The revised IP Law of OAPI known as the Bangui Accord has yet to enter into force, as it requires ratification by 12 member states before it can be promulgated. However, 11 member states have now signed, and it is hoped that a 12th member state will ratify it soon. The law will officially enter into force 2 months after the 12th ratification, but we are advised that many of the provisions of the new law will come into force on a piecemeal basis; for example, OAPI has stated that the provisions relating to trade marks will enter into force in 2021, but the patent provisions will not do so until 2022.
 
The changes introduced by the new law will include the following:-
 
Trade Marks
 
  1. The definition of a trade mark will be broadened to include sounds.
  2. Substantive examination on absolute grounds will be conducted for the first time.
  3. Certification marks will be registerable.
  4. Applications will be published for opposition purposes before, rather than after, registration. The opposition term will be reduced from 6 to 3 months, and the term for filing an appeal against opposition decisions will be reduced from 3 to 2 months.
  5. Divisional applications will be possible.
  6. There is provision in the law for the recognition of International Registrations. OAPI joined the Madrid Protocol in 2015 and has been accepting International Registrations in practice, but the new law gives a legal basis for doing so.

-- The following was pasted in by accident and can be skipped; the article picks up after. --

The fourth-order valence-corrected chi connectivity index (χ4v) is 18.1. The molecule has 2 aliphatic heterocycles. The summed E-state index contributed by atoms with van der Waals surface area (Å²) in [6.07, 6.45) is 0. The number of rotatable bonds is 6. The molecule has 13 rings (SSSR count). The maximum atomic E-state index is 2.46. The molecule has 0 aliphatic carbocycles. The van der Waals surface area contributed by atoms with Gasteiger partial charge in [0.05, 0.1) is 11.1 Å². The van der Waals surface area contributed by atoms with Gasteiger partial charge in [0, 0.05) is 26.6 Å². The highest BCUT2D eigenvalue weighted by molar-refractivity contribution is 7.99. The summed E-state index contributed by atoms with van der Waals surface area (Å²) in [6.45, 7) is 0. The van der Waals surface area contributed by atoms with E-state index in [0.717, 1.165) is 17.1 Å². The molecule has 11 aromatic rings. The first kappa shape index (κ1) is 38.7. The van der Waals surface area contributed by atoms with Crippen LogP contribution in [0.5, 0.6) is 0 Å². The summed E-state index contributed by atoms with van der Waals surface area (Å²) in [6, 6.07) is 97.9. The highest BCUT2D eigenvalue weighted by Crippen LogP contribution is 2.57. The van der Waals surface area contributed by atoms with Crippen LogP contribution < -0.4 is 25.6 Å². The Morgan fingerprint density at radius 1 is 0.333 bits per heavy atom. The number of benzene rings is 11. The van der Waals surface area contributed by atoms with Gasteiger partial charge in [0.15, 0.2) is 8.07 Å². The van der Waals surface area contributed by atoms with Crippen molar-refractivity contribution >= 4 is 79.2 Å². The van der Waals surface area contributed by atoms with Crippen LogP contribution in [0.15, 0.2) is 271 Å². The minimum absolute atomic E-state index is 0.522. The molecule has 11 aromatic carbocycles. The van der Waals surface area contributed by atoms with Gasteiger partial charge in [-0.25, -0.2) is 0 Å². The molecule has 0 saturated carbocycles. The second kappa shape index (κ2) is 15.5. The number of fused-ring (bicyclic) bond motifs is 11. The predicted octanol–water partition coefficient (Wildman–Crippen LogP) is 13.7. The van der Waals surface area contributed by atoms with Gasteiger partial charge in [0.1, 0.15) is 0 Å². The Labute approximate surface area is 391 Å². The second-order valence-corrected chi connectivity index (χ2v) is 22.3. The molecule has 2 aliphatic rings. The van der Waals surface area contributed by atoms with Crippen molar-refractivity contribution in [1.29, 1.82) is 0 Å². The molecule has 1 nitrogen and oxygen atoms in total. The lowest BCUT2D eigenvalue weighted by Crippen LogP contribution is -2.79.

7. It will be possible to include goods and service classes in the same application.
  8. It will be possible to file prior (unregistered) rights claims before a court of law after registration. Presently, such claims can only be filed at OAPI in the opposition period following publication.
 
Patents
 
  1. The publication of applications for opposition purposes has been introduced.  Currently publication takes place after registration and there is no provision for opposition. The opposition period is 3 months.
  2. It appears that substantive examination will be conducted by OAPI for the first time, although we are not sure how this will evolve in practice.
  3. Pharmaceutical product claims will not be enforceable until 1 January 2033 in territories classed by the WTO as "less developed".
  4. There is also a new provision for  making a "prior right claim" to challenge an applicant who does not have the right to make the application.
 
We are continuing to monitor the situation very closely, and will advise as soon as the commencement date is known.

For more information please contact the author, Martin Chinnery, at martin@lysaght.co.uk